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Category Archives: Causal Inferences

Article by Stone-Romero, Eugene F., and Rosopa, Patrick J. (2008) in Organizational Research Methods, 11:2.

 

Let say we want to conduct a study with the simplest mediation model, X à M à Y, in order to gain the maximum internal validity inferences, we have to carry out two randomized experiments; one to prove the causal model of X à M and the other one for M à Y. If we choose to conduct quasi-experiments instead of randomized experiments, the internal validity inferences will be reduced; whereas if we choose to conduct non-experimental approach, the causal inferences may not be valid at all (even though we are using ‘causal modeling’ techniques in analyzing the data such as Hierarchical Multiple Regression, Path Analysis and Structural Equation Modeling). This paper outlines the effects of different research design on internal validity inferences:

 

Research Design

Control on Confounding Variables

Internal Validity Inferences

2 randomized experiments

Design

Very Strong

2 quasi-experiments

Statistical

Moderately Strong

1 randomized experiment

Design

Weak

1 quasi experiment

Statistical

Weak

2 non-experiment

Statistical

Very Weak

1 non-experiment

Statistical

Very Weak

 

For more complex mediation model, we need to conduct multiple randomized experiments accordingly.

 

The authors argued that, non-experimental study is only appropriate to prove ‘the consistency between an assumed causal model and the results of the study’, but NOT ‘the consistency between the reality and the results of the study’. That is basically why if non-experimental design approach is selected, we are not legitimately allowed to make any causal inferences. Instead, what we legitimately can claim is the inferences at covariance (e.g. correlation) level only, for example, we can say “…this study has recognized patterns of covariances among measured variables that are consistent with the assumed causal model (specified in the research model)”.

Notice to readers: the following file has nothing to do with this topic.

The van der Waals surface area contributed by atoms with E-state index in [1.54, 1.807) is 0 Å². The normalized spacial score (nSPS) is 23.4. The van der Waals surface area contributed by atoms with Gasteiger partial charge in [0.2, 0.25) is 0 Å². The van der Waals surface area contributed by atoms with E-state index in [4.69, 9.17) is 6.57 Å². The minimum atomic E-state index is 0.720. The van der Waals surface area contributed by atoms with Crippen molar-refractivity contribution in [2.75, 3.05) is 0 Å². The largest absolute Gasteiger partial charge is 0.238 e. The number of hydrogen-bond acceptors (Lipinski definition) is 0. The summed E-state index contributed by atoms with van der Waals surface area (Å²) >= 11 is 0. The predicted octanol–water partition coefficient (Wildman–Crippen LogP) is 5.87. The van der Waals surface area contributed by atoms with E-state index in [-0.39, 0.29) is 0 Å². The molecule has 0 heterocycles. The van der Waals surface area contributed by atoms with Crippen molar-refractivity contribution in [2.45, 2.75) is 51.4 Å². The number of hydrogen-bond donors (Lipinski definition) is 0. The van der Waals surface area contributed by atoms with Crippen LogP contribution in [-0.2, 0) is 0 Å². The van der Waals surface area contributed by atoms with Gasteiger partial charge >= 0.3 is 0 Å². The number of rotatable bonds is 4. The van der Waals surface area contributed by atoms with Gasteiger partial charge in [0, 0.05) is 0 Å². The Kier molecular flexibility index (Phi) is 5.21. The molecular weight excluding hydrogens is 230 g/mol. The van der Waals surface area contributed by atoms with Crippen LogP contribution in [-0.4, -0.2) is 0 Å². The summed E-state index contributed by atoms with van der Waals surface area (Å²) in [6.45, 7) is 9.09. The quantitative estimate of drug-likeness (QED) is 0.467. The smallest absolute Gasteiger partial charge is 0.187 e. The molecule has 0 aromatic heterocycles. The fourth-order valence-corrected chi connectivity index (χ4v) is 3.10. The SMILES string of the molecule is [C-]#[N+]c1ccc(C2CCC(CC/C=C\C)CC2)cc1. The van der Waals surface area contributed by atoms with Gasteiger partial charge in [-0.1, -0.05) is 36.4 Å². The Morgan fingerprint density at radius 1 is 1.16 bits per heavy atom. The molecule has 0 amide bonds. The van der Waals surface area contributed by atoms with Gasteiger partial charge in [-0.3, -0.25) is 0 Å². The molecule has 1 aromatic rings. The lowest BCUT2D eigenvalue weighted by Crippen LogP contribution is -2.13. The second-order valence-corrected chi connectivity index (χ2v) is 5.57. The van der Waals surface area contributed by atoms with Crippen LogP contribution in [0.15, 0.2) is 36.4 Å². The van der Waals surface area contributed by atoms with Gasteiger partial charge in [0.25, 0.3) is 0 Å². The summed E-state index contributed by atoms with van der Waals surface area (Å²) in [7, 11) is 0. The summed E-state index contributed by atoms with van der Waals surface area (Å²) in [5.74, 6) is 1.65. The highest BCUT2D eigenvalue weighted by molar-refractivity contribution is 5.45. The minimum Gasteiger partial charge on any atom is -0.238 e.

In addition to that (inferences at covariance level), the author argued that we also need to acknowledge that: (a) the same pattern of covariances may also consistent with other causal models, and; (b) our findings do not provide a valid basis for making causal inferences specified in the assumed causal model. For example, we can say (this example is taken directly from this paper) “Hypothesis 1 argued that there would be a positive correlation between X and Y. The test of this hypothesis showed that there was. This finding is consistent with the assumed causal model shown in Figure 1. However, it may also be consistent with a number of other causal models.”

 

One of the recommendations given by the authors made me smile, I nodded my head few times and I said “yea, you’re right… indeed you’re right!!” Here is the recommendation:

“…we recommend that individuals who teach undergraduate and/or graduate courses in such areas as statistics, research design, research methods, and causal modeling, instruct their students on the inferences that can and can not be made on the basis of data from nonexperimental research. Moreover, they need to disabuse students of the baseless arguments that appear in various publications about the inferences that are appropriate on the basis of ‘causal modeling’ procedures…”

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